For Earth Day, I thought I would share an excerpt from the 2nd part of my book. This is unedited and subject to change, but it would be helpful if could get some feedback in the comments.
Noblesse Oblige is a French phrase from the 1800s that literally means nobility obligates. The idea attempts to communicate that nobility extends beyond entitlements (such as land or wealth) and requires the person who holds those entitlements to fulfill social responsibilities. In a general sense, wealth, power and prestige come with responsibilities to those who do not have wealth, power or prestige. For example, imagine that I was a wealthy person with a house much larger than my family could fill. Noblesse Oblige would dictate that I hire a gardener or maid or both and perhaps even allow them to live (with their families) on the premises. It would not matter whether I needed a maid or gardener, only that I had means to employ them. By doing so, I ensure they are well fed and their children cared for. This allows my family to understand what it is like to not have wealth and their families to have wealth to aspire to. You see my wealth is not simply for me to hoard. It is there to raise the status of all those around me, be that men and women of equal power or those of less. The phrase, “a rising tide raises all boats.” comes to mind. While Noblesse Oblige is typically applied in economic or social settings of the interaction between the rich and poor, we can apply it to how we interact with nature. As the dominant being in the relationship, it applies well to the recognition of where man and nature ought to meet.
Applying Noblesse Oblige to nature may not appear to have economic or societal impacts outside of how men treat other in the wake of a natural disaster. Consider this though, our entire economy depends on our ability to obtain increased yields from nature. For example, how does the cost of corn affect the price of smartphones? Corn is a base product. It is used in many foods as filler. Ground beef, for example, could contain up to 20% corn. So, an increase in the cost of corn increases the cost of meat. Even corn that does not get consumed raw by humans or as filler gets fed to cattle, pigs, and other livestock. If livestock feed is more expensive, then all animal products become more expensive from milk to manure. Milk, in particular, is used in baking processes, like bagels, donuts muffins cakes etc. maybe you get milk in your coffee too. Then, because corn price is up, the milk price is up and therefore coffee and bagel price is up. That increase in price is known as a “cost of living” increase. If the cost of living rises then salaries will rise to account for this, even the salaries of a smartphone manufacturer or designer. With the increase in salary, the cost of a smartphone must increase to compensate. In this manner, we can see how the cost of corn (a product yielded by nature) affects the cost of a man made good like the smartphone. In this manner, we can see that our relationship with nature is very economical.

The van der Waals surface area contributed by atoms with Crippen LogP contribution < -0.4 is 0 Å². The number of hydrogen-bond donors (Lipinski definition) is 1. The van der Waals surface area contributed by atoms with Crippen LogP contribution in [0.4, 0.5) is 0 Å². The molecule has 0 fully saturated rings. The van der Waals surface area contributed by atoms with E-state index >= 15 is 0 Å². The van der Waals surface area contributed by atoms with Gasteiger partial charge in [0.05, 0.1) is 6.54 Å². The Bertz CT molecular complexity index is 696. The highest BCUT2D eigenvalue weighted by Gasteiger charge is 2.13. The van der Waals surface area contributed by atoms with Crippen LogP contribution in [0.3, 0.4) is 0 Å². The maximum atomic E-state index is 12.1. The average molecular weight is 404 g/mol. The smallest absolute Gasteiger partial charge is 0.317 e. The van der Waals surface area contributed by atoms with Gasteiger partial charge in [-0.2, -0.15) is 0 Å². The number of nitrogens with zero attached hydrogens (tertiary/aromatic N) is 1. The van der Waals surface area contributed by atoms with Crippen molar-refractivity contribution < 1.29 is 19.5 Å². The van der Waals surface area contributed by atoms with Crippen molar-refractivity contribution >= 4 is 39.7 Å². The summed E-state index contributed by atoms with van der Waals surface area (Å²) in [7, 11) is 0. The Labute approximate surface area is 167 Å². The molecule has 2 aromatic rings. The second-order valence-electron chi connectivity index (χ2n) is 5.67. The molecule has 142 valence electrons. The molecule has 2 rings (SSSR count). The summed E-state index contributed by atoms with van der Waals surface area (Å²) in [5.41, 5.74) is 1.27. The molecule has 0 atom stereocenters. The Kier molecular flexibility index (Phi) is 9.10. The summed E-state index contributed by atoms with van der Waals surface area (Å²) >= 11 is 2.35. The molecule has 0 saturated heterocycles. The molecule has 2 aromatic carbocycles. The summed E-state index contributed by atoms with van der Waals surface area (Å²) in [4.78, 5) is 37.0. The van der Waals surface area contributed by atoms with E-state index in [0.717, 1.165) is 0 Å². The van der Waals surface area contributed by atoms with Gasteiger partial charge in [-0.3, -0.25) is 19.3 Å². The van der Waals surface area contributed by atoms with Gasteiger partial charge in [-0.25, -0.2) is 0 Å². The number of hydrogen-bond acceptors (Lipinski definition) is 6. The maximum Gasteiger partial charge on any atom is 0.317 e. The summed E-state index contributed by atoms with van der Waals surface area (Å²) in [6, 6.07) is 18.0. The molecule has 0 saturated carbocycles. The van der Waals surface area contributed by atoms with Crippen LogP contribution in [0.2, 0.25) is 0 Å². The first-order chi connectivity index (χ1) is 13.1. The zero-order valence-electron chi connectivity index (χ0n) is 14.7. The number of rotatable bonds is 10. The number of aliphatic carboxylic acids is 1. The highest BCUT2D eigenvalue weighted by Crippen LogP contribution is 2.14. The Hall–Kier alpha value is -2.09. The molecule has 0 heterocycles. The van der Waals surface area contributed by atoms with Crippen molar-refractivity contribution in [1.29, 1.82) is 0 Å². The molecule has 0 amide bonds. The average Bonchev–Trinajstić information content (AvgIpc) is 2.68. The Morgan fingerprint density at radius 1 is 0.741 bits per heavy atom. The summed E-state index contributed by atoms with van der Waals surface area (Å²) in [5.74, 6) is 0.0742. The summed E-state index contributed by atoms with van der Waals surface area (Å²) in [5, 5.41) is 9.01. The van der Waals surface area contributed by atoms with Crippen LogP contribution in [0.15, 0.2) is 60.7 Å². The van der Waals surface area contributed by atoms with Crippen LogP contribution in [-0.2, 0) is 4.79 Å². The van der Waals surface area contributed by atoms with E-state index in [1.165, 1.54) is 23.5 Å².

Beyond this notion of economics, there is a sociological impact as relates to Noblesse Oblige. If we are the stronger and more powerful member in this relationship, able to shape nature to fit our needs, then we ought to care for it as though we are the more noble in the relationship. Yet, we do not treat nature as though we are the more noble. We abuse, or are apathetic or are in too much love with that which is created. We do not recognize the cost this has. There are two ways we fail to recognize the cost of our disunity with nature. The first is that we fail to appreciate the personal cost of disunity with nature. The second is we fail to recognize the community cost.
The personal cost of disunity with nature plays out every day. Weeds grow in our gardens, birds poop on us, but more complex is that we even have to go to work. In the book of Genesis, God curses us to have to work the ground. This means that we now had to get down and pull weeds. Before we did not have to work the ground, no weed pulling! We could no longer ask the birds to roost here or there. Farmers exist, they labor in the ground to grow crops. Because they do that I can write this book. We have to work to eat. The earth no longer just opens up to us. It costs us time, blood, sweat and tears just to get what was once given freely. The cost of this is incalculable in pure economics. More so, the cost to our soul. Have you ever looked at your home and known you could do more, that you could have more. So we work harder to have more. We work harder and harder to the neglect of more important things like other people, our families, our self and even our God until the work is all we have. The sad thing is we weren’t even designed to work as we do, just scraping by. God had us unified with nature, allowing that relationship to provide for our physical needs, but we wanted more. How do we get more? We refuse to care about the cost of nature even though inflation is ever present.